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Published October 22, 1993 | public
Journal Article

A yeast protein similar to bacterial two-component regulators


Many bacterial signaling pathways involve a two-component design. In these pathways, a sensor kinase, when activated by a signal, phosphorylates its own histidine, which then serves as a phosphoryl donor to an aspartate in a response regulator protein. The Sln1 protein of the yeast Saccharomyces cerevisiae has sequence similarities to both the histidine kinase and the response regulator proteins of bacteria. A missense mutation in SLN1 is lethal in the absence but not in the presence of the N-end rule pathway, a ubiquitin-dependent proteolytic system. The finding of SLN1 demonstrates that a mode of signal transduction similar to the bacterial two-component design operates in eukaryotes as well.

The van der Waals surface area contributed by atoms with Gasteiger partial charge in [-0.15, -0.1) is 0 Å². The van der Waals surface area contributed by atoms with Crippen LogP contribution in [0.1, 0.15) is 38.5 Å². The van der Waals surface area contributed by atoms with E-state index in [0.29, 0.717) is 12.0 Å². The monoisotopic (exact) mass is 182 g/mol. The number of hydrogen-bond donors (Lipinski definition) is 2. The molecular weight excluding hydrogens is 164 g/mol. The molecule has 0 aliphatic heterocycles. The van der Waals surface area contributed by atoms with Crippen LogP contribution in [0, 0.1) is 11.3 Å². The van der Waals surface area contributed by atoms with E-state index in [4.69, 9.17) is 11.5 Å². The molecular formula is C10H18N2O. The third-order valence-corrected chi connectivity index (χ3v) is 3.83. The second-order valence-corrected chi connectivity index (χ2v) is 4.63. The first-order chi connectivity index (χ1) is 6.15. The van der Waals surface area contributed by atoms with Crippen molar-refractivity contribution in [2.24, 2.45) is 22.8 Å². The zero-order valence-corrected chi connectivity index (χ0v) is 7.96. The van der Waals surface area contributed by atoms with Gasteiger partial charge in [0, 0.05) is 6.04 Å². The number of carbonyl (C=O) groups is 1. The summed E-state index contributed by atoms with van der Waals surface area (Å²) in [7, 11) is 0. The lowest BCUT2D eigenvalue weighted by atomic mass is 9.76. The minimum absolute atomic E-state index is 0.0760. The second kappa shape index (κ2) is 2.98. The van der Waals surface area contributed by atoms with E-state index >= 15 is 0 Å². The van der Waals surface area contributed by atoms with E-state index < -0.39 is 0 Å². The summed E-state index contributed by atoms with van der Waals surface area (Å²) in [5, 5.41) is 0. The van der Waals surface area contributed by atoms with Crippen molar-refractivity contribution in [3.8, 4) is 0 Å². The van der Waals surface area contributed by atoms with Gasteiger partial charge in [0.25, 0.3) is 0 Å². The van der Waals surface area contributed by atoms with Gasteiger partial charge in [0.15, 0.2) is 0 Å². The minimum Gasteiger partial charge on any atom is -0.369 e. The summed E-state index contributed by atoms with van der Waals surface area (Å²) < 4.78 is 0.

Additional Information

© 1993 American Association for the Advancement of Science. July 1993; Accepted 22 September 1993. We thank E. Meyerowitz, C. Chang, M. Simon, and L. Alex for sharing unpublished results; L. Riles for Prime Clone Blots; members of the laboratory for helpful discussions and advice; and C. Byrd, T. Clandinin, E. Johnson, N. Johnsson, F. Lévy, and K. Madura for comments on the manuscript. Supported by grants to A.V. from the National Institutes of Health.

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